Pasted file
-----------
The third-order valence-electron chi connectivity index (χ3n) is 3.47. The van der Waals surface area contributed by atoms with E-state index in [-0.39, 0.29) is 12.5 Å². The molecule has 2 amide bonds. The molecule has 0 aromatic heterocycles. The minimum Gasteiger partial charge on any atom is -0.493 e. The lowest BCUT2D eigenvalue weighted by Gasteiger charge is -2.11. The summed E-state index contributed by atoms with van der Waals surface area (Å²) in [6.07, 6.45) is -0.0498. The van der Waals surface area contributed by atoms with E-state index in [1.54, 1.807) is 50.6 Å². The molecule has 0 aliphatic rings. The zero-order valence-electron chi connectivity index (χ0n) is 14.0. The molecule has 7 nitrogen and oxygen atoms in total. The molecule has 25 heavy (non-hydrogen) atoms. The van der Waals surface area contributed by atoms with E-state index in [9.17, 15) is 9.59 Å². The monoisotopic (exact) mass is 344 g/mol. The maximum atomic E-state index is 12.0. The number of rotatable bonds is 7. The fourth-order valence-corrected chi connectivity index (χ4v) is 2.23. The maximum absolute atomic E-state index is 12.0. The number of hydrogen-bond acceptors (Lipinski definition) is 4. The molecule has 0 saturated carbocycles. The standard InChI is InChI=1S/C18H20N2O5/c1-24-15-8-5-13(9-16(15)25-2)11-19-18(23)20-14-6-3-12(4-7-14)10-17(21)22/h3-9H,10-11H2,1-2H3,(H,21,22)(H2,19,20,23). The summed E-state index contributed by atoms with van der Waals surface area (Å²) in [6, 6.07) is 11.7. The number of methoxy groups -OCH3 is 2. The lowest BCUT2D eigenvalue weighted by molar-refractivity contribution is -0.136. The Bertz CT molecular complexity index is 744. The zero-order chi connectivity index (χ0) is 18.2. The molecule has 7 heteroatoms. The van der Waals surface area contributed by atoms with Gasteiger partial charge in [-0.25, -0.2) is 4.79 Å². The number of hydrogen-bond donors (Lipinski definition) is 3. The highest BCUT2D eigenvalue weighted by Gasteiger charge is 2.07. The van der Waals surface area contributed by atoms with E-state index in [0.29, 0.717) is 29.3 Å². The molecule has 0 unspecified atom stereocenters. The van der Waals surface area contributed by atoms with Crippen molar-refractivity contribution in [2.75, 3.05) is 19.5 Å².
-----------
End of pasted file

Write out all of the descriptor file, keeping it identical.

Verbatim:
The third-order valence-electron chi connectivity index (χ3n) is 3.47. The van der Waals surface area contributed by atoms with E-state index in [-0.39, 0.29) is 12.5 Å². The molecule has 2 amide bonds. The molecule has 0 aromatic heterocycles. The minimum Gasteiger partial charge on any atom is -0.493 e. The lowest BCUT2D eigenvalue weighted by Gasteiger charge is -2.11. The summed E-state index contributed by atoms with van der Waals surface area (Å²) in [6.07, 6.45) is -0.0498. The van der Waals surface area contributed by atoms with E-state index in [1.54, 1.807) is 50.6 Å². The molecule has 0 aliphatic rings. The zero-order valence-electron chi connectivity index (χ0n) is 14.0. The molecule has 7 nitrogen and oxygen atoms in total. The molecule has 25 heavy (non-hydrogen) atoms. The van der Waals surface area contributed by atoms with E-state index in [9.17, 15) is 9.59 Å². The monoisotopic (exact) mass is 344 g/mol. The maximum atomic E-state index is 12.0. The number of rotatable bonds is 7. The fourth-order valence-corrected chi connectivity index (χ4v) is 2.23. The maximum absolute atomic E-state index is 12.0. The number of hydrogen-bond acceptors (Lipinski definition) is 4. The molecule has 0 saturated carbocycles. The standard InChI is InChI=1S/C18H20N2O5/c1-24-15-8-5-13(9-16(15)25-2)11-19-18(23)20-14-6-3-12(4-7-14)10-17(21)22/h3-9H,10-11H2,1-2H3,(H,21,22)(H2,19,20,23). The summed E-state index contributed by atoms with van der Waals surface area (Å²) in [6, 6.07) is 11.7. The number of methoxy groups -OCH3 is 2. The lowest BCUT2D eigenvalue weighted by molar-refractivity contribution is -0.136. The Bertz CT molecular complexity index is 744. The zero-order chi connectivity index (χ0) is 18.2. The molecule has 7 heteroatoms. The van der Waals surface area contributed by atoms with Gasteiger partial charge in [-0.25, -0.2) is 4.79 Å². The number of hydrogen-bond donors (Lipinski definition) is 3. The highest BCUT2D eigenvalue weighted by Gasteiger charge is 2.07. The van der Waals surface area contributed by atoms with E-state index in [0.29, 0.717) is 29.3 Å². The molecule has 0 unspecified atom stereocenters. The van der Waals surface area contributed by atoms with Crippen molar-refractivity contribution in [2.75, 3.05) is 19.5 Å².